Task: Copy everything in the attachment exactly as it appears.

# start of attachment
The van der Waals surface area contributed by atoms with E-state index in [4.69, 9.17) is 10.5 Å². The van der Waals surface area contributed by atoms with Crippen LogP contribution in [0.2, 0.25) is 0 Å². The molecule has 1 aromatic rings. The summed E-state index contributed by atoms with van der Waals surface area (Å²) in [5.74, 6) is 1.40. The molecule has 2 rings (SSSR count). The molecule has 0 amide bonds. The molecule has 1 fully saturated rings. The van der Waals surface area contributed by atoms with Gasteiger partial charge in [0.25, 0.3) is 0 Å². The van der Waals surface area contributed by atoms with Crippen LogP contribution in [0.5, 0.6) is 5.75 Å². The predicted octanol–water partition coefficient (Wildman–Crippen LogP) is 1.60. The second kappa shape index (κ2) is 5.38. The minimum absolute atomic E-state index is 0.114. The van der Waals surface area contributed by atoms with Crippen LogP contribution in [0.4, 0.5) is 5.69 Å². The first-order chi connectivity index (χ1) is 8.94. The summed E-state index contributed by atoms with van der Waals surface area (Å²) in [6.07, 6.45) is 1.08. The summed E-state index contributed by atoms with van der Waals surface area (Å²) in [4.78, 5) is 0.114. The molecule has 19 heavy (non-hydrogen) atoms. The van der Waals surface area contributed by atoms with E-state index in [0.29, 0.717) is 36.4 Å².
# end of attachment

The van der Waals surface area contributed by atoms with E-state index in [4.69, 9.17) is 10.5 Å². The van der Waals surface area contributed by atoms with Crippen LogP contribution in [0.2, 0.25) is 0 Å². The molecule has 1 aromatic rings. The summed E-state index contributed by atoms with van der Waals surface area (Å²) in [5.74, 6) is 1.40. The molecule has 2 rings (SSSR count). The molecule has 0 amide bonds. The molecule has 1 fully saturated rings. The van der Waals surface area contributed by atoms with Gasteiger partial charge in [0.25, 0.3) is 0 Å². The van der Waals surface area contributed by atoms with Crippen LogP contribution in [0.5, 0.6) is 5.75 Å². The predicted octanol–water partition coefficient (Wildman–Crippen LogP) is 1.60. The second kappa shape index (κ2) is 5.38. The minimum absolute atomic E-state index is 0.114. The van der Waals surface area contributed by atoms with Crippen LogP contribution in [0.4, 0.5) is 5.69 Å². The first-order chi connectivity index (χ1) is 8.94. The summed E-state index contributed by atoms with van der Waals surface area (Å²) in [6.07, 6.45) is 1.08. The summed E-state index contributed by atoms with van der Waals surface area (Å²) in [4.78, 5) is 0.114. The molecule has 19 heavy (non-hydrogen) atoms. The van der Waals surface area contributed by atoms with E-state index in [0.29, 0.717) is 36.4 Å².